Nepal sees 23 percent rise in remittance inflow despite COVID-19 pandemic

Published On: September 27, 2020 09:40 AM NPT By: Republica  | @RepublicaNepal

Migrant Nepali workers used formal channels to send money back home during the COVID-19 pandemic, leading to the rise in remittance inflow  

KATHMANDU, Sept 27: Nepal was under a strict lockdown for almost five months to deal with the COVID-19 pandemic. Though the lockdown was lifted about two weeks ago, a number of sectors are still under restrictions.

Similarly, the government reopened Nepal’s foreign employment sector only on August 31. As a result of the restrictions on the movement of the foreign-bound workers, the number of Nepalis seeking final labor approval (institutional and personal-new and legalized) for foreign employment decreased by 99.2 percent during mid-July and mid August this year, according to the Current Macroeconomic Report of Nepal Rastra Bank (NRB).

According to the government records, more than 76,000 stranded Nepalis have been brought home during the period. Most of them were reported to have returned after losing their jobs abroad.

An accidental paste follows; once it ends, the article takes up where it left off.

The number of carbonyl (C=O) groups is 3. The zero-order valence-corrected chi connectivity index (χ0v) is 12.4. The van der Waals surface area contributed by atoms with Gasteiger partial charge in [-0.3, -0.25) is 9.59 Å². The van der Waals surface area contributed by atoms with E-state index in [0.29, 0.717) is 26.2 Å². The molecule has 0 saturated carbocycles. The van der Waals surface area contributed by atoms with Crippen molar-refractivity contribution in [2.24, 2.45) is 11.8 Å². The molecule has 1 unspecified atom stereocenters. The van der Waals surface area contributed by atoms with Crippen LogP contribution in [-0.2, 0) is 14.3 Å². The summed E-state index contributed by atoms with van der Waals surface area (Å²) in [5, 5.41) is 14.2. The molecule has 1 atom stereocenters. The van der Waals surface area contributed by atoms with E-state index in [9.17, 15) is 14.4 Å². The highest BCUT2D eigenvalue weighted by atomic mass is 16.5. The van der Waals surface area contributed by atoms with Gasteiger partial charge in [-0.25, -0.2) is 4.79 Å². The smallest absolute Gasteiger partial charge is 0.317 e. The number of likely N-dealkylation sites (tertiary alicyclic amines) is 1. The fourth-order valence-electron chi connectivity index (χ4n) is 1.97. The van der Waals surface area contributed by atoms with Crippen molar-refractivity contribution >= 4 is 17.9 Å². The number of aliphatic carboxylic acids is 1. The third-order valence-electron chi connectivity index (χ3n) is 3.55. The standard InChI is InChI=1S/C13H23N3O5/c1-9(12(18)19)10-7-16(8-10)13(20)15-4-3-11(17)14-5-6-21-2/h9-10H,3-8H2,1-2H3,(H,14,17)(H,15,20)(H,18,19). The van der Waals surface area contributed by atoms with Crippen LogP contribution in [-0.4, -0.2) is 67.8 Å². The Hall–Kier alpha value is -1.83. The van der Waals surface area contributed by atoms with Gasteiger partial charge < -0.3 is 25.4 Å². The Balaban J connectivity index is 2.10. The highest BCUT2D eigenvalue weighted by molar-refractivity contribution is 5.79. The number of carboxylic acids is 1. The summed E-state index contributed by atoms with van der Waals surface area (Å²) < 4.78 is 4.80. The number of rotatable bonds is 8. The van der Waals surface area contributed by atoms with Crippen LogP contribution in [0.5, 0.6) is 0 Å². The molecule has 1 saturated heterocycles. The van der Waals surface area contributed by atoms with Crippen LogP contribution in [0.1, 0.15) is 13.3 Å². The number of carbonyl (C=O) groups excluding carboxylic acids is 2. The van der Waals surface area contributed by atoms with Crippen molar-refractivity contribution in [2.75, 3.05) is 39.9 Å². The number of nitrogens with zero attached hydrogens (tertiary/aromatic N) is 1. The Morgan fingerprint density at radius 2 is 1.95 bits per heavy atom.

But despite the unfavorable situation, surprisingly, the remittance inflow in the first month of the current fiscal year increased by 23 percent to Rs 92.71 billion, according to the NRB report. In US Dollar terms, the growth was 14.5 percent, compared to the growth of just 0.7 percent during the review period of 2019/20, when there was no such difficult situation hitting the country’s remittance earnings.

Following the government-enforced lockdown on March 24, the central bank had projected a drop of over 15 percent in remittances in the last fiscal year. While the World Bank also projected remittances to go down by 14 percent, the Central Bureau of Statistics also projected a decrease of Rs 163 billion, or over 18 percent.

According to NRB officials, with the government tightening the noose on informal trade including gold purchase, the migrant workers could have been sending their money through the formal channels instead of using informal ones, including hundi and money transfers, among others. “The restrictions and lockdowns could also have prompted the migrant workers to send money through the banking channels,” said Gunakar Bhatta, spokesperson for the NRB.

Of late, there is an increasing presence of the Nepali banks abroad that includes South Korea and Australia, among others. 






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